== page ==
Reid’s debt limit plan may be the best bet to avoid default

The $2.7 trillion debt limit plan proposed by Senate Majority Leader Harry Reid may offer the best bet for United States to avoid default when the Treasury runs out of money on Aug. 2.

According to an analysis by the non-partisan Congressional Budget Office, Reid’s plan will reduce the federal deficit by $2.2 trillion between 2012 and 2021 while calling for a $2.7 trillion debt limit increase.

“We’ve given the Republicans what they say they wanted. Now all they have to do is say yes,” said Reid (D-NV). “This program does not take one penny out of Social Security, Medicare, and Medicaid; it doesn’t raise taxes. Can’t the Republicans see that’s what they’ve been asking for and we’re willing to give it to them?”

A competing proposal by House Speaker John Boehner (R-OH) would approve a temporary 6-month debt limit increase while seeking only $850 billion in budget cuts over 10 years. Boehner’s proposal provoked a serious backlash from members of his caucus, who complained that the cuts didn’t go deep enough, forcing him to postpone today’s vote and rewrite the legislation with less than a week before the Aug. 2 deadline.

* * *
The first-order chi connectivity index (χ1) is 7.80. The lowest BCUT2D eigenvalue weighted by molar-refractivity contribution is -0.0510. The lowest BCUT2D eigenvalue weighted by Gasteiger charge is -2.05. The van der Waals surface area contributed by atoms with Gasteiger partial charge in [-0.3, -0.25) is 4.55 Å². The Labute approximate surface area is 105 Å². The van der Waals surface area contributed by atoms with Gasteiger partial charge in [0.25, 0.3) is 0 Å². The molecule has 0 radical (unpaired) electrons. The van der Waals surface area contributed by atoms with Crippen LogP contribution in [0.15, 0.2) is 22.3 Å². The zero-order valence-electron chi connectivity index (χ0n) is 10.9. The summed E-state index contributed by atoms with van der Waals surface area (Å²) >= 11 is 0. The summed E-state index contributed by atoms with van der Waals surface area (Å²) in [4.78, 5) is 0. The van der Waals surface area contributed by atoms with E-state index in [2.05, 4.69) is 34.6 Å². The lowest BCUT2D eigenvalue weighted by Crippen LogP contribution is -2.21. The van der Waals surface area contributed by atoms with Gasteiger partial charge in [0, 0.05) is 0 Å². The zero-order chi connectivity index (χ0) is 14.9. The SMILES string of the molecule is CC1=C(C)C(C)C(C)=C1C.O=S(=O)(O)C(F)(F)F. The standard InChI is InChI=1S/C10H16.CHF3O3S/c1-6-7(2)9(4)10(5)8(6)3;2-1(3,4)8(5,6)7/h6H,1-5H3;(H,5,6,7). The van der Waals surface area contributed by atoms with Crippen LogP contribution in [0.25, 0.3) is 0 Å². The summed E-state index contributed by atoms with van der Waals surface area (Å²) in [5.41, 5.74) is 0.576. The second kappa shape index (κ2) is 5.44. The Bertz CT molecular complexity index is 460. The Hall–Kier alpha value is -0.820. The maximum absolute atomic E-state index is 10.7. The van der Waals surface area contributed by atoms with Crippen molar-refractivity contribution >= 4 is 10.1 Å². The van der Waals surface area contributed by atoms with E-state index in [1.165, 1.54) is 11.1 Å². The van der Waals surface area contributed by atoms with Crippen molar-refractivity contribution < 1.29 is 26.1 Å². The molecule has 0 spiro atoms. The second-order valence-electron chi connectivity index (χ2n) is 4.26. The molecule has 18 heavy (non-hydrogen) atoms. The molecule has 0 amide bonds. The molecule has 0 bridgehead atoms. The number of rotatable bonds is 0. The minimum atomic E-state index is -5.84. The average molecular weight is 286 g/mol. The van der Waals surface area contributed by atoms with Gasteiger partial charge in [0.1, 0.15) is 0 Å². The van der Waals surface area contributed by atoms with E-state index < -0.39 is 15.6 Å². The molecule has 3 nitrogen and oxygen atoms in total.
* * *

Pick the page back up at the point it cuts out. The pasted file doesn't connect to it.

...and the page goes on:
Reid has criticized Boehner’s plan as “untenable” and hinted that any short-term compromise would create an unstable political and financial environment that would lead to the credit agencies to downgrade U.S. credit rating.

“The Speaker’s plan is on life support. It’s time for him to pull the plug,” said Sen. Chuck Schumer (D-NY). “We need to move on to other plans that actually have a chance of passing.”

“If the Republicans can’t say yes to this, it means they’re interested in defaulting on our debt, which will stop Social Security checks from going out, veterans getting their benefits, soldiers in the field not being paid, and in fact shut down government,” Reid said.

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One Comment on “Reid’s debt limit plan may be the best bet to avoid default

  1. Pingback: U.S. debt ceiling timeline 2011 | What The Folly?!

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